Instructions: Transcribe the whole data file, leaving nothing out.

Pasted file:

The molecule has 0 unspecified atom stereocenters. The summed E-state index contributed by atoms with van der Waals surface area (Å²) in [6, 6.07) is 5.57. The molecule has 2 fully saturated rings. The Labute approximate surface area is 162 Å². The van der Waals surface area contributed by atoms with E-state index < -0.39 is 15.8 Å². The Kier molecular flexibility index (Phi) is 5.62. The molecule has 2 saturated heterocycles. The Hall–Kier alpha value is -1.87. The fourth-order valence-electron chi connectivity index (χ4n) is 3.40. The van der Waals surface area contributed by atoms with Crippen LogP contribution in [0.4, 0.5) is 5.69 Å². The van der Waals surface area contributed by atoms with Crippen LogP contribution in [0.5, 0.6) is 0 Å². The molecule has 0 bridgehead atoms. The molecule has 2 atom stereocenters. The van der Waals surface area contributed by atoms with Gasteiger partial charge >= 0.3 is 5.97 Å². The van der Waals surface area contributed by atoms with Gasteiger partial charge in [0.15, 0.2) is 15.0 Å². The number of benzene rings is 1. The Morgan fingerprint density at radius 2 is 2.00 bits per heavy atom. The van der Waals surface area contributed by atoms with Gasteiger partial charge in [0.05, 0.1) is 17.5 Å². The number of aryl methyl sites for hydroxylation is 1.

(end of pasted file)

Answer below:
The molecule has 0 unspecified atom stereocenters. The summed E-state index contributed by atoms with van der Waals surface area (Å²) in [6, 6.07) is 5.57. The molecule has 2 fully saturated rings. The Labute approximate surface area is 162 Å². The van der Waals surface area contributed by atoms with E-state index < -0.39 is 15.8 Å². The Kier molecular flexibility index (Phi) is 5.62. The molecule has 2 saturated heterocycles. The Hall–Kier alpha value is -1.87. The fourth-order valence-electron chi connectivity index (χ4n) is 3.40. The van der Waals surface area contributed by atoms with Crippen LogP contribution in [0.4, 0.5) is 5.69 Å². The van der Waals surface area contributed by atoms with Crippen LogP contribution in [0.5, 0.6) is 0 Å². The molecule has 0 bridgehead atoms. The molecule has 2 atom stereocenters. The van der Waals surface area contributed by atoms with Gasteiger partial charge >= 0.3 is 5.97 Å². The van der Waals surface area contributed by atoms with Gasteiger partial charge in [0.15, 0.2) is 15.0 Å². The number of benzene rings is 1. The Morgan fingerprint density at radius 2 is 2.00 bits per heavy atom. The van der Waals surface area contributed by atoms with Gasteiger partial charge in [0.05, 0.1) is 17.5 Å². The number of aryl methyl sites for hydroxylation is 1.